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Indian J Psychol Med. 2012 Jul-Sep; 34(3): 283–285.
PMCID: PMC3573583

Tramadol Dependence: A Case Series from India

Abstract

Tramadol is an atypical, centrally acting, synthetic analgesic, acting through opioid and non-opioid systems. We present a series of seven cases, all men, who sought treatment at our centre for tramadol-dependence. The majority were using other opioids at some point in their lives. Their tramadol use had begun with a prescription of tramadol for opioid detoxification, for headache and body pains, and as an alternative to injectable opioids. The doses of tramadol used varied from 50 to 1500 mg per day. All subjects reported an experience of euphoria with tramadol use. Four patients were put on naltrexone, but had poor compliance. This case series underscores the need for caution, while using tramadol in substance-dependent patients.

Keywords: Abuse, dependence, series, tramadol

INTRODUCTION

Tramadol is an atypical, centrally acting, synthetic, analgesic. Its antinociceptive effects are mediated by a combination of μ-opioid agonist effects, and norepinephrine and serotonin reuptake inhibition, and it can suppress opioid withdrawal.[1] The drug is easily available and widely prescribed for pain management.

First marketed in the 1970s, tramadol was said to have a low-abuse potential.[25] However, its abuse liability and diversion were soon recognized, with several reports on physical dependence.[612] The largest series of tramadol-dependence was reported from a study in Sweden,[13] comprising of 104 patients, where the majority were women. In another series 97% of the abusers had a history of abuse of other substances.[14] Association with seizures at therapeutic and toxic doses has been reported,[15] as has been the abuse among occupations like physicians[16] and air force personnel.[17]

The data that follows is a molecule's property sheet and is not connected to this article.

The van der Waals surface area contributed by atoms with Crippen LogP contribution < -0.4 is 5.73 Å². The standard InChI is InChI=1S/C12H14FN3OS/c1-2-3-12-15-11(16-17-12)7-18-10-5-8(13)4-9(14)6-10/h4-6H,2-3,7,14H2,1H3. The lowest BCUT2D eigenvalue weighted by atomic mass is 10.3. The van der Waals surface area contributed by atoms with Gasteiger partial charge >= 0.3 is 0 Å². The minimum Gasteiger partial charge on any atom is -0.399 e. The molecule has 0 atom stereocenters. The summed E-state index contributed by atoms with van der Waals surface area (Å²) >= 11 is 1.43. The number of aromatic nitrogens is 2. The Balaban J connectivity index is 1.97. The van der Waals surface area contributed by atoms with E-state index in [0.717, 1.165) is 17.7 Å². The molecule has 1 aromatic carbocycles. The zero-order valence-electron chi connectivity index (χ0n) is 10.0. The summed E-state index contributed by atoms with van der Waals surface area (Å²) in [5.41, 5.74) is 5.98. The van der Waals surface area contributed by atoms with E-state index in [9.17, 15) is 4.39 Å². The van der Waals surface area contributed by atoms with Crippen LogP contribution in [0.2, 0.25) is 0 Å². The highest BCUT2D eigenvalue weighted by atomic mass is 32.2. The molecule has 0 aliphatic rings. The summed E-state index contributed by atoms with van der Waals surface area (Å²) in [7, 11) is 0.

In India, because of the laxity in drug regulation implementation, opioids are often available over-the-counter; increasing the risk of opioid misuse. However, we could trace only one case report of tramadol-dependence from India.[18] We present a series of seven cases seeking treatment at our centre for tramadol-dependence.

CASE REPORTS

The seven cases with tramadol-dependence, diagnosed as per ICD-10,[19] sought treatment at the Drug De-addiction and Treatment Centre, Department of Psychiatry, PGIMER, Chandigarh [Table 1]. Their age ranged from 24 to 46 years. The dose of tramadol, taken on a regular basis, ranged 50 mg to 1500 mg per day. The reported reasons for initiation of tramadol included, as an alternate to other opioids, to counter opioid withdrawal, and being prescribed for headache and opioid detoxification. Six of the seven patients had been using other opioids at some point in their lives. Four subjects, treated as inpatients and started on oral opioid antagonist naltrexone 50 mg / day, showed poor treatment compliance. One patient, who had earlier relapsed while taking oral naltrexone, was prescribed an oral buprenorphine–naloxone combination. Another patient reported generalized tonic–clonic seizures with therapeutic and toxic doses of oral tramadol. Four patients remained abstinent during the period of follow-up.

Table 1
Case series

DISCUSSION

As an opioid-type analgesic, which exerts its effects through multiple receptor systems, tramadol carries a dependence producing potential.[20] This needs to be taken into consideration when detoxifying the patient from other opioids. In three of our patients, initiation of tramadol use had begun with a prescription of tramadol for detoxification; they were not able to taper the doses of tramadol as per prescription. Experience of euphoria with tramadol was also reported. Thus, tramadol is used by opioids-dependent subjects as a substitute for the unavailable ‘harder’ drugs.

Detoxification of our patients was done largely with oral clonidine and non-steroidal anti-inflammatory drugs (NSAIDs), as reported by some,[18] but not others who used the buprenorphine–naloxone combination and methadone for tramadol-detoxification.[21,22]

Apart from those patients with medical disorders using tramadol;[8,17] the drug has the potential for abuse by opioids-dependent subjects. Given the easy availability of tramadol from pharmacies in India and some other countries, its abuse and diversion may become a bigger challenge in the future. There is a need to effectively regulate the distribution of this medication, and apply the appropriate safeguards, to prevent diversion.

This case series adds to the growing concern about tramadol-dependence. It emphasizes the need for caution before prescribing tramadol to patients, especially those who are opioids-dependent, and to apprise the drug regulatory authorities of such occurrences, for proper scheduling and issue of warnings.

Footnotes

Source of Support: Nil

Conflict of Interest: None.

REFERENCES

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Articles from Indian Journal of Psychological Medicine are provided here courtesy of Medknow Publications